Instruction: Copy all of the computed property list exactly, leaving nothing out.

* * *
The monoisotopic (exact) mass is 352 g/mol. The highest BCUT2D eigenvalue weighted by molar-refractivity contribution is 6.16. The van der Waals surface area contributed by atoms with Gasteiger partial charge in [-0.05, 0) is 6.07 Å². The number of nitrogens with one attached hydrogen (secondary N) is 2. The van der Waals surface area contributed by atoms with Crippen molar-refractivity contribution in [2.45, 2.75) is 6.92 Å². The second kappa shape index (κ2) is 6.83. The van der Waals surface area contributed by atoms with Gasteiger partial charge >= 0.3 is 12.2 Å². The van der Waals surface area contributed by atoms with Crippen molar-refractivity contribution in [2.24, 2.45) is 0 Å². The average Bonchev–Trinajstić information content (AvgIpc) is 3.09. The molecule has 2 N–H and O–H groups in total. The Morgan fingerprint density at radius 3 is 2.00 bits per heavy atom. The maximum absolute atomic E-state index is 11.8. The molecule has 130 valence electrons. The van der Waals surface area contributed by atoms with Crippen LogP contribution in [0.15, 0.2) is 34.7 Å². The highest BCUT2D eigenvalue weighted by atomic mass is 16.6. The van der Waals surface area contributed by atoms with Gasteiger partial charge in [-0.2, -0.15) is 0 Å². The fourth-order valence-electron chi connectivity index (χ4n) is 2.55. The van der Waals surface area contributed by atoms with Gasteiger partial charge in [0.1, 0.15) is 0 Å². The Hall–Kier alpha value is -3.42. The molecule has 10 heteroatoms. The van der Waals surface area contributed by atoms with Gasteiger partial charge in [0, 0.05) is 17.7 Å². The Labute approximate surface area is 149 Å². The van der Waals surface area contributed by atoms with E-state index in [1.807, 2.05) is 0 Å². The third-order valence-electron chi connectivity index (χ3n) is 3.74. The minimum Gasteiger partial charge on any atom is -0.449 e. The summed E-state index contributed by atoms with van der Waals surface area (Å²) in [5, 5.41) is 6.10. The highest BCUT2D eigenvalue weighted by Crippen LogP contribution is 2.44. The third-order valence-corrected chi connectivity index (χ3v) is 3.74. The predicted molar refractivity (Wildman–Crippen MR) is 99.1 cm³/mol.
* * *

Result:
The monoisotopic (exact) mass is 352 g/mol. The highest BCUT2D eigenvalue weighted by molar-refractivity contribution is 6.16. The van der Waals surface area contributed by atoms with Gasteiger partial charge in [-0.05, 0) is 6.07 Å². The number of nitrogens with one attached hydrogen (secondary N) is 2. The van der Waals surface area contributed by atoms with Crippen molar-refractivity contribution in [2.45, 2.75) is 6.92 Å². The second kappa shape index (κ2) is 6.83. The van der Waals surface area contributed by atoms with Gasteiger partial charge >= 0.3 is 12.2 Å². The van der Waals surface area contributed by atoms with Crippen molar-refractivity contribution in [2.24, 2.45) is 0 Å². The average Bonchev–Trinajstić information content (AvgIpc) is 3.09. The molecule has 2 N–H and O–H groups in total. The Morgan fingerprint density at radius 3 is 2.00 bits per heavy atom. The maximum absolute atomic E-state index is 11.8. The molecule has 130 valence electrons. The van der Waals surface area contributed by atoms with Crippen LogP contribution in [0.15, 0.2) is 34.7 Å². The highest BCUT2D eigenvalue weighted by atomic mass is 16.6. The van der Waals surface area contributed by atoms with Gasteiger partial charge in [-0.2, -0.15) is 0 Å². The fourth-order valence-electron chi connectivity index (χ4n) is 2.55. The van der Waals surface area contributed by atoms with Gasteiger partial charge in [0.1, 0.15) is 0 Å². The Hall–Kier alpha value is -3.42. The molecule has 10 heteroatoms. The van der Waals surface area contributed by atoms with Gasteiger partial charge in [0, 0.05) is 17.7 Å². The Labute approximate surface area is 149 Å². The van der Waals surface area contributed by atoms with E-state index in [1.807, 2.05) is 0 Å². The third-order valence-electron chi connectivity index (χ3n) is 3.74. The minimum Gasteiger partial charge on any atom is -0.449 e. The summed E-state index contributed by atoms with van der Waals surface area (Å²) in [5, 5.41) is 6.10. The highest BCUT2D eigenvalue weighted by Crippen LogP contribution is 2.44. The third-order valence-corrected chi connectivity index (χ3v) is 3.74. The predicted molar refractivity (Wildman–Crippen MR) is 99.1 cm³/mol.